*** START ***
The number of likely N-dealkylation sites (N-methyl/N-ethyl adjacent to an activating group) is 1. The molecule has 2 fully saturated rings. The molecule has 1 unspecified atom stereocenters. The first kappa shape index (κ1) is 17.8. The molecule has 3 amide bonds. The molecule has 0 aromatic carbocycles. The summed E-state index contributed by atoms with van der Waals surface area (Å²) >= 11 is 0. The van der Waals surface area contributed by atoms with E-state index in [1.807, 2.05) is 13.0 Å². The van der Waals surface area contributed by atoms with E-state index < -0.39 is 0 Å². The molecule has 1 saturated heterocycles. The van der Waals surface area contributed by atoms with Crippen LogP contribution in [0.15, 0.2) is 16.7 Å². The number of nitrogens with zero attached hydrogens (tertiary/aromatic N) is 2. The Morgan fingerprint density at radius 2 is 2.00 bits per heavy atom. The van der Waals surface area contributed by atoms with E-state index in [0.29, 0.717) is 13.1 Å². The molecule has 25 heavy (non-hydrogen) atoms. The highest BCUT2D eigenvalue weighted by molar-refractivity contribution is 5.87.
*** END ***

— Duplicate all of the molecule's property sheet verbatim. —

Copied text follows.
The number of likely N-dealkylation sites (N-methyl/N-ethyl adjacent to an activating group) is 1. The molecule has 2 fully saturated rings. The molecule has 1 unspecified atom stereocenters. The first kappa shape index (κ1) is 17.8. The molecule has 3 amide bonds. The molecule has 0 aromatic carbocycles. The summed E-state index contributed by atoms with van der Waals surface area (Å²) >= 11 is 0. The van der Waals surface area contributed by atoms with E-state index in [1.807, 2.05) is 13.0 Å². The van der Waals surface area contributed by atoms with E-state index < -0.39 is 0 Å². The molecule has 1 saturated heterocycles. The van der Waals surface area contributed by atoms with Crippen LogP contribution in [0.15, 0.2) is 16.7 Å². The number of nitrogens with zero attached hydrogens (tertiary/aromatic N) is 2. The Morgan fingerprint density at radius 2 is 2.00 bits per heavy atom. The van der Waals surface area contributed by atoms with E-state index in [0.29, 0.717) is 13.1 Å². The molecule has 25 heavy (non-hydrogen) atoms. The highest BCUT2D eigenvalue weighted by molar-refractivity contribution is 5.87.